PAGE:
Monday, September 24, 2007

GORDY UPDATE: neighborly observation.

One of the most surprising things about bringing a dog into our lives was the simultaneous sense of community showered down upon us. Regardless of the fact we've been living in this apartment for 4.5 years we have been welcomed to the neighborhood almost daily. We've received constant advice, a random gift or two, invites to BBQs, and endless insight into Greenpoint lore and gossip.

One of the more memorable characters that Gordy has brought into our lives is the often times topless symbol of geriatric masculinity we like to call The Freest Man in America. This guy lives by his own rules on an empty lot on Franklin Street -possibly in the skeletal remains of an old truck, possibly in a tent that the naked eye cannot see through the bramble. One night he'll be doing pull ups on his fence, the next night snuggling up on the curb with a good book and a magnifying glass underneath the street lamp. Oh, and he has pets. Two of the gnarliest dogs I have ever seen. And when he walks them they are roped to eachother and not to him and follow him around with nothing shy of obedient adoration. We are, in a word, obsessed.

The other day Gordy and I were walking along and, in a moment of weakness, I gave into his ceaseless demands to cross the street at all possible opportunities. We happened upon The Freest Man in America and he was having himself a little snack on his makeshift table. Usually I sort of just meander past, trying to seem innocently unaware of either him or his surly dogs but this time Gordy trotted right over to him and was greeted with a pleasant little grunt. Within two seconds Gordy is being offered a mysterious morsel and through raspy, broken English I am informed it's cheese. Uh...Okay! And then I said thanks (what else can you do?) and approximately a half a pound more was cut for him and quickly consumed in one quick swallow. I walked away feeling both smug and a little funny inside.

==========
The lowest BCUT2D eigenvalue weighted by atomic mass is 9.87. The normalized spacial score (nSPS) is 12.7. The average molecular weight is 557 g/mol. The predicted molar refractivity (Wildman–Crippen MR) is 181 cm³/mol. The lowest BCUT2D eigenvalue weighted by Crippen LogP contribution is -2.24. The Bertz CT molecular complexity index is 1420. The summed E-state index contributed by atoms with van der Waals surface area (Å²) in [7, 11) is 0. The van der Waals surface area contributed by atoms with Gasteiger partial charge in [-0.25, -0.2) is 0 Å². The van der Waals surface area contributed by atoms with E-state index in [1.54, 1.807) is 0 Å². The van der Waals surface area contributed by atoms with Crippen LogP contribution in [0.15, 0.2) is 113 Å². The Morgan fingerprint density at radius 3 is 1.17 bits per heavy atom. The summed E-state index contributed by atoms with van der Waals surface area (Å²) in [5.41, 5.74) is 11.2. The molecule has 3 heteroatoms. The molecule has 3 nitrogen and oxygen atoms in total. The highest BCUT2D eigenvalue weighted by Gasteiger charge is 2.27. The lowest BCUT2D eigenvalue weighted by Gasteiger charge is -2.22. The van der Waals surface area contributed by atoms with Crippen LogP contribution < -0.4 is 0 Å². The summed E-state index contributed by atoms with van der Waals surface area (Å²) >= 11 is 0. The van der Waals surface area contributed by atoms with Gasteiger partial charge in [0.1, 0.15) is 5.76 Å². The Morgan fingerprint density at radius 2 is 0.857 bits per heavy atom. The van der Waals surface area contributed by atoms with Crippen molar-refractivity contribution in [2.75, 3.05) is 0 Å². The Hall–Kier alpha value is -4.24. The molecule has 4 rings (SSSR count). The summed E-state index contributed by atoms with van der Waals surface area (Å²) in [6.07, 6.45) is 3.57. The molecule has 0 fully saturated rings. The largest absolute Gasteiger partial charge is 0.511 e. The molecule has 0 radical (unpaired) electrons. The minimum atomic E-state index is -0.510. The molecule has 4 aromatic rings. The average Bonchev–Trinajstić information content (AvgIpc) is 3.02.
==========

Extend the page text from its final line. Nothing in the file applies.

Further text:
Yesterday on our morning walk I saw The Freest Man in America from across the street looking surprisingly up and at 'em and even more surprisingly... with a woman. It quickly became obvious she was a photographer and our new friend was clearly the willing subject decked out in little more than tighty whities with a knife in his hand, no doubt offering her the same sense of hospitality he has bestowed my young pup.

But tonight was like Christmas in September as a very unexpected sighting occurred just around midnight. For the first time ever, I witnessed The Freest Man in America not in his lair but on Calyer Street, in a sweatshirt and jeans, and in case you wanna know, hauling behind him - on a rope! - what seemed to be a small, heavy basket. I quickened my pace only to round the corner and see that he had disappeared. Gordy seemed to have the same idea I had and was frantically prancing down the street seeking out a repeat of the other night. He eventually resurfaced in front of his little shanty village (how did he get there so fast?!) and was laying out newspaper. It is soon apparent that he has been doing a little digging in the trash and was getting ready to display his treasures for his canine companions to see. They were, of course, psyched. And I guess what I am getting at here is the stark realization that that Gordy's cheese treat probably came from someone else's dumpster.

And I am pretty much forced to be okay with that.

Next up, our close encounters with Gordy's other friend/drinking buddy, a crotchety old drunk we simply call The Phantom. Have I mentioned how much I love this neighborhood?

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